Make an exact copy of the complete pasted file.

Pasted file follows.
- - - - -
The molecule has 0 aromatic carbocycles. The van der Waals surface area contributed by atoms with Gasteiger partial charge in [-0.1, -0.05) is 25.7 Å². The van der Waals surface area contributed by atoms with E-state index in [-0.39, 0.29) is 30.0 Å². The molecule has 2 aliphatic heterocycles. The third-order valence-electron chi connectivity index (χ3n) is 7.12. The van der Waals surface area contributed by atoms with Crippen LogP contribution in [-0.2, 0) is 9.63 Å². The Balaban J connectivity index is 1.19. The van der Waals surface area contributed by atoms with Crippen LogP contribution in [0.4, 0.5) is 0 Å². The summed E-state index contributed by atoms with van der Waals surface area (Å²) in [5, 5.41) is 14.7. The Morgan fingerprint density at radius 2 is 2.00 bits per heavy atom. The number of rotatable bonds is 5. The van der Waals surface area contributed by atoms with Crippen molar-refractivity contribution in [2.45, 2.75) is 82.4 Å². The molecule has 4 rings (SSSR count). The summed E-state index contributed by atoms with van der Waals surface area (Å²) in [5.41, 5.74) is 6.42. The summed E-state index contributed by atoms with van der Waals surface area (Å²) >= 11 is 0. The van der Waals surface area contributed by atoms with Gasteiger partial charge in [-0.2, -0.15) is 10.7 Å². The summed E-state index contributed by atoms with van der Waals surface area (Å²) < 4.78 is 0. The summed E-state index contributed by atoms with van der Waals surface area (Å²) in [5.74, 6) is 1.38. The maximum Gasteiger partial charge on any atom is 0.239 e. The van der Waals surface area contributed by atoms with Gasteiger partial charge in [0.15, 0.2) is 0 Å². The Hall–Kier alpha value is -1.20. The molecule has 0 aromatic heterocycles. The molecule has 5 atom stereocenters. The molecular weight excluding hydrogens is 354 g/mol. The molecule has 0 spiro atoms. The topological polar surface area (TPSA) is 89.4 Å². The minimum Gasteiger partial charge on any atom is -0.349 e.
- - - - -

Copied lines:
The molecule has 0 aromatic carbocycles. The van der Waals surface area contributed by atoms with Gasteiger partial charge in [-0.1, -0.05) is 25.7 Å². The van der Waals surface area contributed by atoms with E-state index in [-0.39, 0.29) is 30.0 Å². The molecule has 2 aliphatic heterocycles. The third-order valence-electron chi connectivity index (χ3n) is 7.12. The van der Waals surface area contributed by atoms with Crippen LogP contribution in [-0.2, 0) is 9.63 Å². The Balaban J connectivity index is 1.19. The van der Waals surface area contributed by atoms with Crippen LogP contribution in [0.4, 0.5) is 0 Å². The summed E-state index contributed by atoms with van der Waals surface area (Å²) in [5, 5.41) is 14.7. The Morgan fingerprint density at radius 2 is 2.00 bits per heavy atom. The number of rotatable bonds is 5. The van der Waals surface area contributed by atoms with Crippen molar-refractivity contribution in [2.45, 2.75) is 82.4 Å². The molecule has 4 rings (SSSR count). The summed E-state index contributed by atoms with van der Waals surface area (Å²) in [5.41, 5.74) is 6.42. The summed E-state index contributed by atoms with van der Waals surface area (Å²) >= 11 is 0. The van der Waals surface area contributed by atoms with Gasteiger partial charge in [-0.2, -0.15) is 10.7 Å². The summed E-state index contributed by atoms with van der Waals surface area (Å²) < 4.78 is 0. The summed E-state index contributed by atoms with van der Waals surface area (Å²) in [5.74, 6) is 1.38. The maximum Gasteiger partial charge on any atom is 0.239 e. The van der Waals surface area contributed by atoms with Gasteiger partial charge in [0.15, 0.2) is 0 Å². The Hall–Kier alpha value is -1.20. The molecule has 0 aromatic heterocycles. The molecule has 5 atom stereocenters. The molecular weight excluding hydrogens is 354 g/mol. The molecule has 0 spiro atoms. The topological polar surface area (TPSA) is 89.4 Å². The minimum Gasteiger partial charge on any atom is -0.349 e.